Mark Rosen represents clients in high-stakes business litigation and provides counseling on complex legal challenges. Mark focuses on commercial and class action litigation as well as matters of corporate governance. He represents companies and financial services firms in class action litigation, securities litigation, and complex business litigation including breach of contract and breach of fiduciary duty actions arising out of commercial transactions, mergers & acquisitions, privatizations and financings.  Mark has extensive experience in shareholder disputes involving public and...

603-373-2015
Michele E. Kenney Litigation Lawyer Pierce Atwood Law Firm
Partner

Michele Kenney is the Partner-in-Charge of the firm’s Portsmouth, NH, office and a member of the Litigation Practice Group. She enjoys a diverse commercial litigation practice, and appears regularly in federal and state courts in New Hampshire. Michele represents multinational corporations, medium and smaller-size businesses, individuals, and national and regional financial institutions in a wide range of disputes, involving, for example, issues of fiduciary duty, fraud, breach of contract, business torts, unfair trade practices, competition, trade secrets, as well as employment claims and...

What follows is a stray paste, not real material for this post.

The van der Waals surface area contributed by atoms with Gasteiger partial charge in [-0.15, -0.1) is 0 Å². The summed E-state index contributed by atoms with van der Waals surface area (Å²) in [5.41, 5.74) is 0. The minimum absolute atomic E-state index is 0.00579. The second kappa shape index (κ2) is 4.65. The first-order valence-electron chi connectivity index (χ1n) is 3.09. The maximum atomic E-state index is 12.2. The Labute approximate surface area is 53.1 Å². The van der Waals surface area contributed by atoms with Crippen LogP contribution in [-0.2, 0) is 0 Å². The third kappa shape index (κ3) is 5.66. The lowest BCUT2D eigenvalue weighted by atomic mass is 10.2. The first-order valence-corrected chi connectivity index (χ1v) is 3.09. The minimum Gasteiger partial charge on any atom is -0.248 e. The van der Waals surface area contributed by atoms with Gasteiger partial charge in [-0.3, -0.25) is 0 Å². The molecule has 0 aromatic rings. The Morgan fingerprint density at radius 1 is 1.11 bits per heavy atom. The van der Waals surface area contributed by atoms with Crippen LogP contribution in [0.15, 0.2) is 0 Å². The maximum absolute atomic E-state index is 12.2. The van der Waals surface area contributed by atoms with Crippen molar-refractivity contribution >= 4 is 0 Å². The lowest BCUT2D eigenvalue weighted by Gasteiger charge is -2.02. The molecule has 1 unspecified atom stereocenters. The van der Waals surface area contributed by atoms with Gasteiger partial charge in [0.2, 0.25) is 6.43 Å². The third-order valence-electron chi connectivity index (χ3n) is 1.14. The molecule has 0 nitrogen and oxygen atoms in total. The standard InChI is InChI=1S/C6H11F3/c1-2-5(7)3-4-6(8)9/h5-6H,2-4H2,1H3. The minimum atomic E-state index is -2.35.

603.373.2043
Sarah Remes Employment Lawyer Pierce Atwood Law Firm
Associate

Sarah Remes represents clients in complex commercial litigation, including class actions, employment-related disputes, and internal investigations.

Prior to joining Pierce Atwood, Sarah was an associate at a litigation boutique in Boston. During law school, Sarah was a judicial intern for Massachusetts Appeals Court Justice Judd. J. Carhart. She was also the articles editor for the Journal of Business & Intellectual Property Law and a member of the Pro Bono Honor Society. Prior to law school, Sarah worked in risk management and internal audit at a Boston-area bank.

617-488-8149